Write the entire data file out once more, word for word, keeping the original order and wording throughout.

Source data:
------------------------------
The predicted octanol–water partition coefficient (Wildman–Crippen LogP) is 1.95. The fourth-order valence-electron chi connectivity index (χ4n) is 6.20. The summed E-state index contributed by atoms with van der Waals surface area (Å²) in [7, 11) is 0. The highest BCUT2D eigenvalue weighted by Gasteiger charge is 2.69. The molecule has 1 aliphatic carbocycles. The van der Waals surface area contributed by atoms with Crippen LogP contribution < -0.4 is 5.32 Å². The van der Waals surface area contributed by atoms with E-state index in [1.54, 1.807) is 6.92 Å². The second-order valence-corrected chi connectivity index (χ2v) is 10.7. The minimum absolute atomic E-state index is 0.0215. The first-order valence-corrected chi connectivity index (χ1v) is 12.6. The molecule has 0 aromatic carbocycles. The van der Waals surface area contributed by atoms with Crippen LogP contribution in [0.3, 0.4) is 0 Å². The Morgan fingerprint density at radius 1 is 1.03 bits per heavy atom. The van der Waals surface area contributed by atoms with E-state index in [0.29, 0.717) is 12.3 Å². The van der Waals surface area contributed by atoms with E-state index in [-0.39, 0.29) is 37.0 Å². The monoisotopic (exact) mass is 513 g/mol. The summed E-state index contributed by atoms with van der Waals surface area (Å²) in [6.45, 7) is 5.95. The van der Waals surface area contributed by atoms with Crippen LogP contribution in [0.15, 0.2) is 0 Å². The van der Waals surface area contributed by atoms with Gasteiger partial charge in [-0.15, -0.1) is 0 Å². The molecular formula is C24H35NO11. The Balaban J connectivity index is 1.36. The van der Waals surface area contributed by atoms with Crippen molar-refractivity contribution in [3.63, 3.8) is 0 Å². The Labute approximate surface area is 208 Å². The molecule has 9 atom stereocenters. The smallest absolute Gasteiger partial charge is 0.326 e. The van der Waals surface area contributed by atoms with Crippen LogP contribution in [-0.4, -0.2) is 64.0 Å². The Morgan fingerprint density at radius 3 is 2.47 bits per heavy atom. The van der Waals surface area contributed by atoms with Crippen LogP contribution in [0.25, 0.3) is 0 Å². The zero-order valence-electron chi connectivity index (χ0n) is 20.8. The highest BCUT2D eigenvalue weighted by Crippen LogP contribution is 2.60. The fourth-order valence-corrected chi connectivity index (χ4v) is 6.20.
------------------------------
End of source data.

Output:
The predicted octanol–water partition coefficient (Wildman–Crippen LogP) is 1.95. The fourth-order valence-electron chi connectivity index (χ4n) is 6.20. The summed E-state index contributed by atoms with van der Waals surface area (Å²) in [7, 11) is 0. The highest BCUT2D eigenvalue weighted by Gasteiger charge is 2.69. The molecule has 1 aliphatic carbocycles. The van der Waals surface area contributed by atoms with Crippen LogP contribution < -0.4 is 5.32 Å². The van der Waals surface area contributed by atoms with E-state index in [1.54, 1.807) is 6.92 Å². The second-order valence-corrected chi connectivity index (χ2v) is 10.7. The minimum absolute atomic E-state index is 0.0215. The first-order valence-corrected chi connectivity index (χ1v) is 12.6. The molecule has 0 aromatic carbocycles. The van der Waals surface area contributed by atoms with Crippen LogP contribution in [0.3, 0.4) is 0 Å². The Morgan fingerprint density at radius 1 is 1.03 bits per heavy atom. The van der Waals surface area contributed by atoms with E-state index in [0.29, 0.717) is 12.3 Å². The van der Waals surface area contributed by atoms with E-state index in [-0.39, 0.29) is 37.0 Å². The monoisotopic (exact) mass is 513 g/mol. The summed E-state index contributed by atoms with van der Waals surface area (Å²) in [6.45, 7) is 5.95. The van der Waals surface area contributed by atoms with Crippen LogP contribution in [0.15, 0.2) is 0 Å². The van der Waals surface area contributed by atoms with Gasteiger partial charge in [-0.15, -0.1) is 0 Å². The molecular formula is C24H35NO11. The Balaban J connectivity index is 1.36. The van der Waals surface area contributed by atoms with Crippen molar-refractivity contribution in [3.63, 3.8) is 0 Å². The Labute approximate surface area is 208 Å². The molecule has 9 atom stereocenters. The smallest absolute Gasteiger partial charge is 0.326 e. The van der Waals surface area contributed by atoms with Crippen LogP contribution in [-0.4, -0.2) is 64.0 Å². The Morgan fingerprint density at radius 3 is 2.47 bits per heavy atom. The van der Waals surface area contributed by atoms with Crippen LogP contribution in [0.25, 0.3) is 0 Å². The zero-order valence-electron chi connectivity index (χ0n) is 20.8. The highest BCUT2D eigenvalue weighted by Crippen LogP contribution is 2.60. The fourth-order valence-corrected chi connectivity index (χ4v) is 6.20.